Now that’s all set up, you have somewhere for all your images to live and a central place to organise them in.

Here is an overview of how my images are organised using this system:

Option 1 – organise by months and then events 

This is how I currently structure my folders from each year. 

All my images live within my Digital Photo Hub master folder > then I have yearly folders > then I have monthly folders > then I create event folders for that month depending on what’s happening that month. 

If there are no specific events, I often create a ‘home’ and an ‘out and about’ folder and all the images that I take during the month reside in these folders. 

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Option 2 – organise by events 

If organising into months is a bit overwhelming, within your yearly folders, break the year down into key events instead. I have done this for earlier years where I wasn’t taking as many photos and having events worked really well. I created additional albums such as Family, Friends, and College to add images to that were taken throughout the whole year and didn’t fit into a single event.

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3 – Collate all your images

Next step is to collate all your images in one place! I want you to get out all those hard drives, CD’s, open the folders on your computer, access the online storage systems you might have and just get all those images in one place. 

Grab a piece of paper and write down all of the places that your images are and then one by one you are going to start transferring these images into the folders on your Digital Photo Hub. 

If you don’t keep track of what you have moved and sorted through, it’s easy to lose your place. 


Here is the process I use :

1 – Collate all your images and then grab a piece of paper and write down where all of your images are. You will come back to this list regularly and tick off what has been moved and sorted through. 

2 – Drag all of the images into the relevant yearly folders. On a Mac, you can drag all the images into the main yearly folder and then click on ‘Date Modified’ in the top bar. It will then arrange all of your images by the date which is awesome! You can then select a whole month of images and place those images into the monthly folder.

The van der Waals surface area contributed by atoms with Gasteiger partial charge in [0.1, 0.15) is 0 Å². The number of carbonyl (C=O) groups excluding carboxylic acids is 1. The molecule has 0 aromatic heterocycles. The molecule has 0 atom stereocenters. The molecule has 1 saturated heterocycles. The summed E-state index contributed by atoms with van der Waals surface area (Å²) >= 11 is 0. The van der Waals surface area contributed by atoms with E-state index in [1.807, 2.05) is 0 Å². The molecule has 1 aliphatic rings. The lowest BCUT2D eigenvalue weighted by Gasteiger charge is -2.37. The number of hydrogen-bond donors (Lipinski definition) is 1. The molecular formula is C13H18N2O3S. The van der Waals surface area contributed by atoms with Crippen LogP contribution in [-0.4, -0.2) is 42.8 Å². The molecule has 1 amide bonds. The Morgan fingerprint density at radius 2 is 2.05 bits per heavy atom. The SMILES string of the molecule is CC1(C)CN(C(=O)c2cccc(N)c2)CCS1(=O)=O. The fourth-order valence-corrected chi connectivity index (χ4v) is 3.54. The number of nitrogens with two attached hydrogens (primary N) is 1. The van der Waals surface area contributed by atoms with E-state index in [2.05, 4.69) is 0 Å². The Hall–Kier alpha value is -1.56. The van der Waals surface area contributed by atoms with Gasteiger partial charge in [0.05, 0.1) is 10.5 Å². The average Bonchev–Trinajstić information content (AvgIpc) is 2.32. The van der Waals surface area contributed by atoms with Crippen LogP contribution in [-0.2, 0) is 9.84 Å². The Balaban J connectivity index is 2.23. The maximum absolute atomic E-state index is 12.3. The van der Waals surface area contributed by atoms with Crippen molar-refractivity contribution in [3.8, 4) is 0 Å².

*As I mentioned above, if you would prefer to organise by event, sort your images by date and then enlarge the thumbnails of the images so you can see them clearly and then add images into specific events and create these new event folders as you go. 


4 – Sort and cull all your images

Now that your images are all in one place, now it’s time to dive in and go through them. You may have done this at step 3 when you imported all of your images into the folders but if not now it’s time to go through them.
I find that this method works really well as everything is in one place now, it’s all backed up and I can then go through and delete all of the duplicates, missed and blurry images and curate an entire year of images into key photos that capture the best memories from the year.

CULLING TIPS

Be ruthless when you cull! Just think about how many images you are going to have by the time you’re 60 if you are storing thousands upon thousands of images from every year.

My top tips for culling images are to go through and when you have multiples from one event/moment, choose the images that tell the story of the moment in the most powerful way. Which images have the most connection and feeling when you look at them? Which images conjure up a story of that moment that you never want to forget?